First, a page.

Seminar Title: Development of global geophysical fluid dynamic models by high-order multi-moment methods


Feng Xiao

15:40:00 - 17:00:00

308 , Mathematics Research Center Building (ori. New Math. Bldg.)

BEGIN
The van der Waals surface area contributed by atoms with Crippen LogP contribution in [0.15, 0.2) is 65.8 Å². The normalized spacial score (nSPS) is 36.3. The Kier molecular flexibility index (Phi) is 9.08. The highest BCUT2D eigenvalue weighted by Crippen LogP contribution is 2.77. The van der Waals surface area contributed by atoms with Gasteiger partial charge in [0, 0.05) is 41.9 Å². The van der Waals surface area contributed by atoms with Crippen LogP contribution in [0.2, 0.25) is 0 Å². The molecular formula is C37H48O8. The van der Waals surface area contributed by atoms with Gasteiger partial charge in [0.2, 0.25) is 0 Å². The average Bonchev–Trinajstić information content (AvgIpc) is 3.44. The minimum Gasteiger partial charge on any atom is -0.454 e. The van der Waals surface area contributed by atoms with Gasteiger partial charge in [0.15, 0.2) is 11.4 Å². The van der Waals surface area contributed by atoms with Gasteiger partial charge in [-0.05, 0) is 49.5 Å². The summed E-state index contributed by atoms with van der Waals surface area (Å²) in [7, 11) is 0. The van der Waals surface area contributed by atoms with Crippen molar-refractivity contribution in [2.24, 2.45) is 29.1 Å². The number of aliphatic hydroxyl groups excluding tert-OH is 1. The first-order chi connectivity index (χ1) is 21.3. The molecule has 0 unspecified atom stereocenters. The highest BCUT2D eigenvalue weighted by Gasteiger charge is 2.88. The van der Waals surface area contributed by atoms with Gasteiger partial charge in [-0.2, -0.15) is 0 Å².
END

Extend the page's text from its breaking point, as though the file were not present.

Simultaneously using multiple discrete moments of a physical field, like cell integrated average, point value and derivatives, as the predicted variables or the constraints to derive the evolution equations for the predicted variables provides a new alternative framework to construct high order schemes. High order multi-moment methods have attractive properties for practical applications, such as algorithmic simplicity, flexibility and computational efficiency, hence are expected to be the suitable core numerics for new-generation models of global atmospheric and oceanic circulations. This talk will present some of our recent efforts toward the establishment of a new numerical model for atmospheric global circulations, using high-order multi-moment constrained finite volume (MCV) method. 1) In order to circumvent the polar problems in the conventional latitude-longitude grid, global shallow water models have been developed for spherical geometry on several popular spherical grids that have uniform grid spacing, including Yin-Yang composite grid, cubed sphere grid, icosahedral geodesic grid with both triangular and hexagonal tessellations. Widely used benchmark test problems were used to evaluate the numerical models, which verifies that the proposed numerical formulation works very well for different kinds of spherical grids and is promising for developing high-performance dynamic cores for global models. 2) Non-hydrostatic compressible dynamic core for atmosphere has been also developed by using the 3rd and 4th order MCV schemes. Two important features make MCV method particularly attractive as an accurate and practical numerical framework for atmospheric modelling. 1) Using nodal values as the predicted variables at solution points that can be flexibly located within the computational domain provides a great convenience in dealing with complex geometry and source terms including those from physical packages, and 2) High order schemes can be built by using constraints in terms of different moments, which makes the numerical model more robust and efficient (stable for larger CFL number). Numerical tests including the topographic effects have been conducted to evaluate the non-hydrostatic dynamic core as an accurate and practical framework for atmospheric models.